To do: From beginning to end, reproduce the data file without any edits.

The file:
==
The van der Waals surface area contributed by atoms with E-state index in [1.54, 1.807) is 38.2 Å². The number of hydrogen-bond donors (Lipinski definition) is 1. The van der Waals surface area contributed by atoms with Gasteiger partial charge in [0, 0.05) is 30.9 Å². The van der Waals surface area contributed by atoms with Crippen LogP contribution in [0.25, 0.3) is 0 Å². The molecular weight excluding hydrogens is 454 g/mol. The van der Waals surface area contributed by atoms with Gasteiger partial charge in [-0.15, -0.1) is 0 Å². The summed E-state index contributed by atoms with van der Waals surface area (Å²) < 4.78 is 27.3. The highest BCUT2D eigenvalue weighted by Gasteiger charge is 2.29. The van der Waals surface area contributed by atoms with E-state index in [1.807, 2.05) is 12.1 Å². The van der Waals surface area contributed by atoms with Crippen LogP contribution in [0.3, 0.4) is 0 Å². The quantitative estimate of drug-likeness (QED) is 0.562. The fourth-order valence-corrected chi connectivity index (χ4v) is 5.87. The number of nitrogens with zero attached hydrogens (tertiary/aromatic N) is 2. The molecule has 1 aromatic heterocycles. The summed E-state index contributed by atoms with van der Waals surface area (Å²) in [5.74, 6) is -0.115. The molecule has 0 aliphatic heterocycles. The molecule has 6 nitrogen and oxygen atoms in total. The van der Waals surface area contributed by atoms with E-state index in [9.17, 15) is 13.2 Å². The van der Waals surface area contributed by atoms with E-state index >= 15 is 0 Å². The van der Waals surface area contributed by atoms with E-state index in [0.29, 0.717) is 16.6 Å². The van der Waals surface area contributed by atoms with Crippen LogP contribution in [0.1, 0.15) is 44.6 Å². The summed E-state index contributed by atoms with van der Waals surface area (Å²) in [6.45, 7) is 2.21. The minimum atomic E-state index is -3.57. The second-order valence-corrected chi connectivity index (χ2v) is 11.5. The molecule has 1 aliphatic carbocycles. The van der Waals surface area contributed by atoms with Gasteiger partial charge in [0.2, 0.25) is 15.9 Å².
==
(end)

The van der Waals surface area contributed by atoms with E-state index in [1.54, 1.807) is 38.2 Å². The number of hydrogen-bond donors (Lipinski definition) is 1. The van der Waals surface area contributed by atoms with Gasteiger partial charge in [0, 0.05) is 30.9 Å². The van der Waals surface area contributed by atoms with Crippen LogP contribution in [0.25, 0.3) is 0 Å². The molecular weight excluding hydrogens is 454 g/mol. The van der Waals surface area contributed by atoms with Gasteiger partial charge in [-0.15, -0.1) is 0 Å². The summed E-state index contributed by atoms with van der Waals surface area (Å²) < 4.78 is 27.3. The highest BCUT2D eigenvalue weighted by Gasteiger charge is 2.29. The van der Waals surface area contributed by atoms with E-state index in [1.807, 2.05) is 12.1 Å². The van der Waals surface area contributed by atoms with Crippen LogP contribution in [0.3, 0.4) is 0 Å². The quantitative estimate of drug-likeness (QED) is 0.562. The fourth-order valence-corrected chi connectivity index (χ4v) is 5.87. The number of nitrogens with zero attached hydrogens (tertiary/aromatic N) is 2. The molecule has 1 aromatic heterocycles. The summed E-state index contributed by atoms with van der Waals surface area (Å²) in [5.74, 6) is -0.115. The molecule has 0 aliphatic heterocycles. The molecule has 6 nitrogen and oxygen atoms in total. The van der Waals surface area contributed by atoms with E-state index in [9.17, 15) is 13.2 Å². The van der Waals surface area contributed by atoms with E-state index >= 15 is 0 Å². The van der Waals surface area contributed by atoms with E-state index in [0.29, 0.717) is 16.6 Å². The van der Waals surface area contributed by atoms with Crippen LogP contribution in [0.1, 0.15) is 44.6 Å². The summed E-state index contributed by atoms with van der Waals surface area (Å²) in [6.45, 7) is 2.21. The minimum atomic E-state index is -3.57. The second-order valence-corrected chi connectivity index (χ2v) is 11.5. The molecule has 1 aliphatic carbocycles. The van der Waals surface area contributed by atoms with Gasteiger partial charge in [0.2, 0.25) is 15.9 Å².